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Hemp Is Harmless, a Potential Economic Miracle, and Still Illegal in America -- But the Tide Seems to Be Turning

Powerful politicians across the country are pushing to bring hemp back.
 
 
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Photo Credit: SHUTTERSTOCK.COM

 
 
 
 

The American hemp industry, revived in the 1990s in a wave of cannabis-fueled environmentalism, now sells $450 million a year of products from hemp-oil soap to hemp-coned speakers for guitar amplifiers, according to an industry trade group. Yet all the raw material used for these products, from fiber to hempseed oil, has to be imported, as it’s still illegal to grow hemp in the United States.

The Industrial Hemp Farming Act of 2013, introduced in the House on February 6 by Rep. Thomas Massie (R-KY), would end that. It would amend federal drug law to legalize growing cannabis that contains less than 0.3% THC. Its 28 cosponsors include Kentucky Republican John Yarmuth and Collin Peterson of Minnesota, the ranking Democrat on the House Agriculture Committee. Mostly Democrats, they span a geographic and ideological spectrum from Dan Benishek, a conservative Republican from Michigan’s Upper Peninsula, to Barbara Lee of Oakland, California, former chair of the Congressional Black Caucus. 

“Industrial hemp is a sustainable crop and could be a great economic opportunity for Kentucky farmers,” Massie said in a statement announcing the bill. “Tobacco is no longer a viable crop for many of us in Kentucky and we understand how hard it is for a family farm to turn a profit. Industrial hemp will give small farmers another opportunity to succeed.”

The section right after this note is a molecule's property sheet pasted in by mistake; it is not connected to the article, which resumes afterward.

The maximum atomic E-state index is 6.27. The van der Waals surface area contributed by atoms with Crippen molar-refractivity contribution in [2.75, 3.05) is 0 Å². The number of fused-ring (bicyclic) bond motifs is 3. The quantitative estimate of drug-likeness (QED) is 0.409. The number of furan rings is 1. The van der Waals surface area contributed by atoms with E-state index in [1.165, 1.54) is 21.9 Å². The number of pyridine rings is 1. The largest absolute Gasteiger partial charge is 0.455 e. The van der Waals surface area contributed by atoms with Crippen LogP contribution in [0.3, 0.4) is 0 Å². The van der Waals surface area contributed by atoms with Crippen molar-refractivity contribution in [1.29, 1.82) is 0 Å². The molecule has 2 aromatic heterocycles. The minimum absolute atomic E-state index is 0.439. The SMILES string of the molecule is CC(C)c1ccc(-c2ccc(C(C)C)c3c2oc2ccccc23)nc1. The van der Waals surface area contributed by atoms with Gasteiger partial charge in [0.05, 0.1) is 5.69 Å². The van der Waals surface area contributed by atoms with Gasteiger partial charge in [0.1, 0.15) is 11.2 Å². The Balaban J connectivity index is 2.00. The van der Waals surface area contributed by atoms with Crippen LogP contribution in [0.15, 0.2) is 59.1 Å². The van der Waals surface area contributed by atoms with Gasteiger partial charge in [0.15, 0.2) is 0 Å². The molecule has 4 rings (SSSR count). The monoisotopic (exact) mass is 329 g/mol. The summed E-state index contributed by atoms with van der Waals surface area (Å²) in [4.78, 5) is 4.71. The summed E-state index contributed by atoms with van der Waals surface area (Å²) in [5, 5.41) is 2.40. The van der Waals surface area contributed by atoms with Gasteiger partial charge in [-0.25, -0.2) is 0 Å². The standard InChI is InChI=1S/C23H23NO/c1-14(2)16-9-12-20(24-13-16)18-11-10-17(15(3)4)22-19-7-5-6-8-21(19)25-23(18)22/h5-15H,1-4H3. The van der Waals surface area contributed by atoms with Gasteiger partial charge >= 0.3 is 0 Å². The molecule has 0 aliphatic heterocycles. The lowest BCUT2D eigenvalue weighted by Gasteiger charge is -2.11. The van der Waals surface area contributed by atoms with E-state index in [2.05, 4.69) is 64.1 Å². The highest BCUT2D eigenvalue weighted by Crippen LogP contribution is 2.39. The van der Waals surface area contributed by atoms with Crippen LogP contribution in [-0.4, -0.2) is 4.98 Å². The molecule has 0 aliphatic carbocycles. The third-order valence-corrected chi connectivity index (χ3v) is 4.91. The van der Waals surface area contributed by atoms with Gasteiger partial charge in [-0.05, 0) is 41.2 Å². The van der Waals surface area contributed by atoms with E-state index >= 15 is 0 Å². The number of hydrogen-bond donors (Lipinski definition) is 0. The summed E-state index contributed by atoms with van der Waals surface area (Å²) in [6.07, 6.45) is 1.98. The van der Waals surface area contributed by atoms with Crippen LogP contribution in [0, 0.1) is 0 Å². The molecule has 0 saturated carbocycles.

Similar legislation failed to get even a committee hearing in the 2011-12 session of Congress, but supporters are optimistic. On Feb. 14, four senators—Minority Leader Mitch McConnell and Rand Paul of Kentucky, along with Oregon Democrats Ron Wyden and Jeff Merkley—introduced a companion bill.

McConnell also recently endorsed a Kentucky state bill to allow hemp farming if the federal law was changed to permit it. State Agriculture Commissioner James Comer is pushing that measure, against opposition from police groups who claim it would make it difficult to enforce the laws against growing marijuana. The Kentucky Senate’s agriculture committee approved it unanimously on Feb. 11.

“The utilization of hemp to produce everything from clothing to paper is real, and if there is a capacity to center a new domestic industry in Kentucky that will create jobs in these difficult economic times, that sounds like a good thing to me,” McConnell said in a statement issued January 31. Hemp Industries Association spokesperson Tom Murphy says the e-mail he got with that news had the subject line “Are you sitting down?”

Hemp plants grown to produce oil or fiber are of the same species as cannabis grown for marijuana, but their genetics and the way they are cultivated are as different as a Chihuahua and a Great Dane. Cannabis plants grown for marijuana are bred for high THC and given enough space to branch out so they can produce buds. Cannabis plants grown for hemp have much lower THC and are packed densely—typically 35 to 50 per square foot—because the stalks are the most valuable part. 

Cannabis’ first known use for fiber, in Taiwan about 8000 BCE, predates its first known use as an intoxicant by thousands of years. In the 18th and 19th centuries, hemp was a significant crop in the U.S., with Kentucky the main producer and the fibers used to make rope, cloth and paper. The industry declined in the late 19th century, as technological advances made cotton easier to harvest and process, and sisal and jute imports from Asia provided cheaper materials for rope. 

By 1937, when the federal Marihuana Tax Act levied a punitive $100-an-ounce tax on marijuana, hemp was not an important enough crop to be included in the U.S. Department of Agriculture’s annual “Farm Outlook” forecast. The 1937 law did not actually outlaw the cannabis plant, and it exempted hemp stalks and products such as fiber or oil, but it required growers to pay $1 to get a permit from the federal government—not an insignificant sum in the Depression, when millions of farmers made less than $12 a week. (No sustainable evidence supports the widespread belief that marijuana prohibition was pushed through by a Hearst-DuPont-governmental conspiracy to eliminate hemp as competition for wood-pulp paper, nylon, and polyester.)

 
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